I am blessed – and cursed – with naturally curly hair. At home, the right tools, crèmes and chemicals allow me to quickly adopt just about any hairstyle – and my hair complies. But when I vacation I don’t have the appropriate arsenal of product and tools for the change of climate. All hair breaks loose and my locks check out for a possibly-deserved reprieve from the daily routine.
Like most women, I just don’t feel good when I am sporting bad hair. And hats are simply not appropriate in all environments, nor comfortable in scorching heat. I’m a hat person in winter. Period.
When in the Dominican Republic, I saw photo of my Shirley Temple head, rolled my eyes and gasped to myself, “What the hair?” My brain demanded clearly to my conscience, “Who is that and what have you done to my “look?” A quick little braid provided an immediate solution to my bad-hair-life frustration. Thanks, Li, for the brilliant idea! Short hair or long, a braid is a great way to tidy up an unintended culrly “do.” Albeit, in the 70s I opted to style my hair into a white-chick puffball that, in retrospect, was cool at the time but extremely unflattering.
After two bad hair days in Jaco Beach, Costa Rica, I declared war on my hair and dragged Li on a mission to find an open salon. This was a few years back, when I first realized that I did not want to sail through life without mastering a foreign language, and began my quest to learn Spanish. Unfortunately, I was not very far along in the process when I tried to explain to the lonely stylist in the tiny, hidden-alley salon how I wanted my hair cut short. Really short. In the land of long, curly, dark locks, my request is likely unheard of. Blank stare. Head shake. No comprender.
Li, although much better at masquerading fluent Spanish, also attempted . And failed. A young man summoned from the alley assisted in solving my extreme (but far from frantic) hair crisis. “What he said,” I thought as he gave the sweet, smiling young woman with scissors detailed instructions – in words I could not understand. Alas, the snipping began. In the end, I sported the best – and most budget-friendly – short haircut of my life. We extended the magic “gracias” word to our rescue duo and sauntered out of the quaint little alley with high-fives and a contagious case of the girly giggles.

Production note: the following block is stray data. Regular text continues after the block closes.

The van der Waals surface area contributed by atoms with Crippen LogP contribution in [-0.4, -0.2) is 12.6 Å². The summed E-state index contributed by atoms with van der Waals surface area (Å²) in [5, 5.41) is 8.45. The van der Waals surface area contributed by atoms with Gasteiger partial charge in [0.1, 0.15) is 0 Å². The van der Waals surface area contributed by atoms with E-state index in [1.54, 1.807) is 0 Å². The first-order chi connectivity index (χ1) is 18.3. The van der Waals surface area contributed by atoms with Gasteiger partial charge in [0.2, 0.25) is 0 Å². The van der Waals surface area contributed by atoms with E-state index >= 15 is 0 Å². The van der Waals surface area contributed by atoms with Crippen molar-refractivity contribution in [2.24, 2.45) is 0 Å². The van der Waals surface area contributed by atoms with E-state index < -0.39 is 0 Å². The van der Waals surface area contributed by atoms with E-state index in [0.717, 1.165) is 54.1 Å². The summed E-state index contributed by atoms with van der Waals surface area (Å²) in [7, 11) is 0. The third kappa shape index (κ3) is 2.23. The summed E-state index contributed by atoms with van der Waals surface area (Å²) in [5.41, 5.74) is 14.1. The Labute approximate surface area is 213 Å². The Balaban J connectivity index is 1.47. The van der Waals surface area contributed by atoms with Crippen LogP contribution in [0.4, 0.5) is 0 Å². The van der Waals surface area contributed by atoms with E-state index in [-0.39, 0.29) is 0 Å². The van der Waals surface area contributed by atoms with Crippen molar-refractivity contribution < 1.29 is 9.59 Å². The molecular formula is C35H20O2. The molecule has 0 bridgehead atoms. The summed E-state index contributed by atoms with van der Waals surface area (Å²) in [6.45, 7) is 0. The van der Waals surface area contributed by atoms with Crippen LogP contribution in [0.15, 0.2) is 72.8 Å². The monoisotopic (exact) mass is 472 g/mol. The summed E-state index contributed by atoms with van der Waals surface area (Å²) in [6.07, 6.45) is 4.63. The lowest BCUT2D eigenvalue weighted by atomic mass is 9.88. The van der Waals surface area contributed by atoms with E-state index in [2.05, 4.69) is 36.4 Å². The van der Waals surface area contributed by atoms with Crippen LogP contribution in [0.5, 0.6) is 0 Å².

Fast forward to this spring’s escape to Mexico. My hair loved the dry heat of Cabo San Lucas, and I was happy as a clam in the water. My normal soft curls refrained from rebelling against my quick, daily routine.
However, Cabo felt a bit like Los Angeles to me, so I am now committed to seek out bad-hair venues for the future. I think, maybe, just maybe, it’s time to embrace my soft, tight natural curls and let them grow. If – and that’s a big “IF” – I can stand looking like Shirley Temple as the curls gain some little ringlet traction!
I’m trying to recall how bad my hair behaved in London. Perhaps it’s time for a rewind?
I should just package and sell this for curly travelers…
Complete hair rescue kit for chicks:
A wide knit headband (or two).
Pretty, blingy bobby pins.
Pony tail elastics, should you have enough hair.
Hat that makes you feel amazingly cute.
Frizz control gel, putty, or heavy leave-in conditioner.
Travel –sized curling iron.
Miniature straightening iron. (Trust me – Don’t bother with this if humidity is on the radar.)
And for you men who worry about having a bad hair day…
Simple hair rescue kit for dudes: